PARKERSBURG - Many governmental entities are now using the West Virginia State Purchasing One Card Program, which returns 1 percent cash back on purchases made with the card.
Both Wood County, as well as the cities of Parkersburg and Vienna are enrolled in the program.
"Initially when the county joined the program, the clerk's office was the pilot, and the card was used mainly for finance to pay bills. It helped avoid late fees for utility bills. Sometimes the payments were late because it would take 10 days or more for the turnaround, to get the bills reviewed, approved, signed off on and back to the finance office for payment," said Wood County Clerk Mark Rhodes.
Photo by Pamela Brust
Wood County Clerk Mark Rhodes looks over paperwork relating to Wood County’s West Virginia State Purchasing One Card Program.
Now the county not only pays the bills on time, but has been averaging about $3,700 a quarter back from use of the card. Up to the third quarter of this year the county had received a total of $14,287 in rebates from the card purchases, according to state records.
Those funds go back into the general county budget, Rhodes said.
The city of Parkersburg joined the state purchasing card program several years ago. Parkersburg Mayor Robert Newell said the city no longer uses any standard credit cards, only the state's purchasing One Card Program.
"One of the reasons we joined was because you get cash back from certain vendors, the vendors have to agree to participate. But we also use it to pay our fees at the Northwestern landfill, which is a large bill. We use it for large purchases," Newell said.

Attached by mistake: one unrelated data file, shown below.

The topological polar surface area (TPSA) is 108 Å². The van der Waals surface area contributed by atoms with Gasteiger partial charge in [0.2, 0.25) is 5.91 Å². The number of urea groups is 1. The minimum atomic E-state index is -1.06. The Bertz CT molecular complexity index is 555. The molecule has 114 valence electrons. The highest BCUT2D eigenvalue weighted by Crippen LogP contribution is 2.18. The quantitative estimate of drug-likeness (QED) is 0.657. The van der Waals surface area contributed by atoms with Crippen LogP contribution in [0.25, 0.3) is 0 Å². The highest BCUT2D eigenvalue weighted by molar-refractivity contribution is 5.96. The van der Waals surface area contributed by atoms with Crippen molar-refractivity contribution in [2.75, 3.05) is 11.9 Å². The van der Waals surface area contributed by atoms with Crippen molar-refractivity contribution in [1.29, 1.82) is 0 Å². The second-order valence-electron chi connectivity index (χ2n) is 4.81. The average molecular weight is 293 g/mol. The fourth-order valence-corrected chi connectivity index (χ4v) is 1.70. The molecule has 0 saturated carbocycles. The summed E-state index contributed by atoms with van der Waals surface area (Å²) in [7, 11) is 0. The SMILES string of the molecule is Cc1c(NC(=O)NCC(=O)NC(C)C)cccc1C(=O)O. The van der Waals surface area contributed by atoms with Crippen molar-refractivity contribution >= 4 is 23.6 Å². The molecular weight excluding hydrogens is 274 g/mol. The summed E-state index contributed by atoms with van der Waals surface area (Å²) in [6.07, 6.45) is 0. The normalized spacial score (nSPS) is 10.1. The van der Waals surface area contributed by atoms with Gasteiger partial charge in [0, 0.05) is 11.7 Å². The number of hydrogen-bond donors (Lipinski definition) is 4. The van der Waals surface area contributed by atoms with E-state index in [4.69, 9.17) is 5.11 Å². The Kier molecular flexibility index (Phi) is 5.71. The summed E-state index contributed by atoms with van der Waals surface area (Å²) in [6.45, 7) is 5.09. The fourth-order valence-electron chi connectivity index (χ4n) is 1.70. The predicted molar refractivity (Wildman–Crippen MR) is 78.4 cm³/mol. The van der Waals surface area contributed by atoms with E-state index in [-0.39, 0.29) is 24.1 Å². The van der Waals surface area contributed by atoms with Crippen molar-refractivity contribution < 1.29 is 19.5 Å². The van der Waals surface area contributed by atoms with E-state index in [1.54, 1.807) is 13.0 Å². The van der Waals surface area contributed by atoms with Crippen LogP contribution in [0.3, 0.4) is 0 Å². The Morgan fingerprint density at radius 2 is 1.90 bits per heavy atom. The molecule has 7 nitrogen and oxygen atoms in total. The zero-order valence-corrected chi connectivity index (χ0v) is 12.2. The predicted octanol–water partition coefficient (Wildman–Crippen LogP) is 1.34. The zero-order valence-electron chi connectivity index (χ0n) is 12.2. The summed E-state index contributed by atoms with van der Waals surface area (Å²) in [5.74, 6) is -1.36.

The funds rebated to the city go back into the department or the general budget. The city receives between $2,100-$2,300 back each quarter for the 1 percent return.
The Purchasing One Card Program was first implemented in 1996 by State Auditor Glen B. Gainer III. State officials said the statewide credit card program reduces paperwork, creates more accountability for purchases, provides rebates to program participants and faster payments to vendors.
According to the auditor's office, under the state purchasing card program, for fiscal year 2012, under state institutions there were a total of 668,347 transactions for a total of $464,443,502.10. The average per transaction was $694.91. The local government purchasing card program for 2012 showed 85 municipalities, 33 boards of education, 48 commissions and 54 sanitary boards, utility boards, health departments, waste authorities, RESA and ambulance authorities with a total of 116,462 transactions totalling $51,075,046.33, with the average per transaction, $438.56.
According to the auditor's office, from July of 2008 to June of 2014, the 276 entities with a total of 3,753 cards enrolled in the program received a total rebate of $2,968,910.